But Morgan wasn’t cut out for straitlaced. He never had been and knew he never would be. For the first time, looking at Tara now, disappointment accompanied that realization.

As a kid he’d thought about running away from home, but he’d felt an obligation to his little brother. He’d stayed and taken the whippings for them both, knowing he might deserve some of them.

He’d married Sylvie, not because he loved her—he’d never believed he was capable of the emotion—but because he was young and stupid, and she was pregnant. It was his kid. His responsibility.

But the instant Brooke’s little body had settled in his hands, that pink fuzzy blanket all soft and warm; the instant she’d stared at him with those dark eyes—and opened her tiny mouth to scream in what he was sure was terror—he’d been hooked. He’d found that love was something he had a capacity for. At least that kind of love. He’d known in that instant that he’d do anything for her—even die for her—if that’s what it took.

Now, standing in Tara’s kitchen, he stared at the flour on her cheek, stared into her blue eyes and felt something inside him shift. Her face lit up when he’d said she was right. Her eyes sparkled. He nearly laughed out loud. Heat blossomed in his chest—and he couldn’t look away. He didn’t want to.

“You were right to call me on my behavior.” He slowly moved away from the wall. “I should be the one apologizing.”

“But you’re not?” she whispered.

Morgan slowly shook his head. “I’d be lying if I did.”

“So you’re not sorry?”

“No.” He took one step and there was no space left between them. “I’m not. Those men didn’t know you. They wanted you just because you were a woman, alone and apparently at their mercy. There was nothing good about their intent.”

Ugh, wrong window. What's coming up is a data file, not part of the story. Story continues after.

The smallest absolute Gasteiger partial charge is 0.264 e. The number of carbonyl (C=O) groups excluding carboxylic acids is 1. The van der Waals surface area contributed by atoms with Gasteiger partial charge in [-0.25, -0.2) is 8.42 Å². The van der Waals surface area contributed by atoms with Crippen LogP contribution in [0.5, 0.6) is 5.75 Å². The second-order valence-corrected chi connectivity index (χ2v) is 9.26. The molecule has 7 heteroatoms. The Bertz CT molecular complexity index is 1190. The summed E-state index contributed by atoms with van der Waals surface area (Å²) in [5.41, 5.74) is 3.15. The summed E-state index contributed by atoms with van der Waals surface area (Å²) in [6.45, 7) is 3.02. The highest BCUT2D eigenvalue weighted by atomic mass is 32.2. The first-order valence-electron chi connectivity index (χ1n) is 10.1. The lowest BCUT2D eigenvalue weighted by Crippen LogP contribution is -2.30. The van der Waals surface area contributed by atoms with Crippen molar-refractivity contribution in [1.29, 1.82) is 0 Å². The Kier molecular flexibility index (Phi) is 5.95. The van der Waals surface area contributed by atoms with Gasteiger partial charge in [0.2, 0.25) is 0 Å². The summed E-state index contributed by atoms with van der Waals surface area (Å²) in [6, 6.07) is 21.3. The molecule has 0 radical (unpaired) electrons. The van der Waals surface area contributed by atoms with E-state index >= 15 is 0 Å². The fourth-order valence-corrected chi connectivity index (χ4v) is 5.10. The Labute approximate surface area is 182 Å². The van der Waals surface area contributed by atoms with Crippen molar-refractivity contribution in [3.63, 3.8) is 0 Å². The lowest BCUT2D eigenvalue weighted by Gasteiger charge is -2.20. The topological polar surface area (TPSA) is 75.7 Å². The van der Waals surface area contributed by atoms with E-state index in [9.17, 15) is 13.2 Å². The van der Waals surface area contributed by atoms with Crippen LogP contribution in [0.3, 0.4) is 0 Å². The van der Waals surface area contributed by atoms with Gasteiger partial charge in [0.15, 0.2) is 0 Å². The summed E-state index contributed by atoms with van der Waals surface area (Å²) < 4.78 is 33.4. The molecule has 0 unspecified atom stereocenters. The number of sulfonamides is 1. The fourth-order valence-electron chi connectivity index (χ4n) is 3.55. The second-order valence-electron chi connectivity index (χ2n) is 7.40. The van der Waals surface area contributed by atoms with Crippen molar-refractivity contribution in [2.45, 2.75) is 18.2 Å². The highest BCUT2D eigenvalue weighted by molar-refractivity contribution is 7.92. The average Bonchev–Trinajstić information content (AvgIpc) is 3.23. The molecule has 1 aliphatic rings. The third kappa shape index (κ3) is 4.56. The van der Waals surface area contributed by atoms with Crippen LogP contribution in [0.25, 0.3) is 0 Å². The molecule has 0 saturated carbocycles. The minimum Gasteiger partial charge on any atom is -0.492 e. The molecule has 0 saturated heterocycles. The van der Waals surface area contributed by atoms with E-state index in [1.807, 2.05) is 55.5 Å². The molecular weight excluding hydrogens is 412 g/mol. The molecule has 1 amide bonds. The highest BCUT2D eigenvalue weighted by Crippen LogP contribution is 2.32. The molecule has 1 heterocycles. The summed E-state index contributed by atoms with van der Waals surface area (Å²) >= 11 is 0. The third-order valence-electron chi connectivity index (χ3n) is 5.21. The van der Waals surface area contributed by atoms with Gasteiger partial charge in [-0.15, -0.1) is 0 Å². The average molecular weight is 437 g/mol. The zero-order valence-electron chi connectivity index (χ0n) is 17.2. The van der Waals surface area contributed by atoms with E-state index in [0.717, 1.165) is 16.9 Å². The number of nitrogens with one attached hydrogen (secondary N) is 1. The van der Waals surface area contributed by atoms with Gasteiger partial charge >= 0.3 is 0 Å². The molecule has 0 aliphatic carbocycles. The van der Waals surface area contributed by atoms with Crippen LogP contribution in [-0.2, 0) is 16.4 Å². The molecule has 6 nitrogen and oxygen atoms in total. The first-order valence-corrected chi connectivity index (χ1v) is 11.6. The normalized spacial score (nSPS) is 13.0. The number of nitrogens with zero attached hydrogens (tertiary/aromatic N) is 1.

“But—”

“I know you,” he whispered. “I like you. I want—”

Tara put her finger over his lips. “Don’t say it.” He watched her swallow. “Don’t put it out there. I—”

She stepped away, and he felt the cool air where her warm finger had been.

“We can’t and you know why,” she finished.

“We can’t what?” He grinned at her, laughing when the color swept up her flour-dusted face. Teasing her was the safest way to break this spell between them. “I dare you to say it.”

“You are so frustrating.”

She backed away from him, just as he’d hoped, despite his disappointment. But he saw the smile playing on her lips.

“I have to get to work.”

“Me, too.” He headed to the back door. “See you later?”

She didn’t answer, but he didn’t care. The sun was out, glinting off his truck at the edge of the parking lot. She wasn’t leaving and neither was he. And for the first time in months, that didn’t bother him.

He climbed in the truck. His phone was on the console and it flashed to tell him he’d missed a call and had a message. As he grabbed clean clothes, he hit Play and put it on speaker.

“Hey, Morgan.” Dewey’s voice was loud, as if the big man were yelling into the phone. “There’s a match tonight. I know I said I wasn’t gonna beg. But, man, you gotta come. There ain’t a one you can’t beat. Come on, give a guy a break. You owe me. Tate’s setting up at a barn out on County Road Eleven. ’Bout five miles out. Along the tracks. Hope you get this and decide to make us rich men. Call me.”

Morgan stared at the phone. He cursed, recalling the men he’d overheard on his run. Dewey was confirming their plans. Glancing through the windshield toward the diner, he knew what choice he’d make. He had to find his daughter, and Dewey and Tate’s illegal fights were the only lead he had.

He closed his eyes. He cursed and focused on getting ready for tonight. Hoping and praying he hadn’t lost any of his former skills for beating the crap out of another human being. He couldn’t afford to lose. He had to be able to walk away. He couldn’t get caught in that world again.

Brooke’s life—his future, so much—depended on it.

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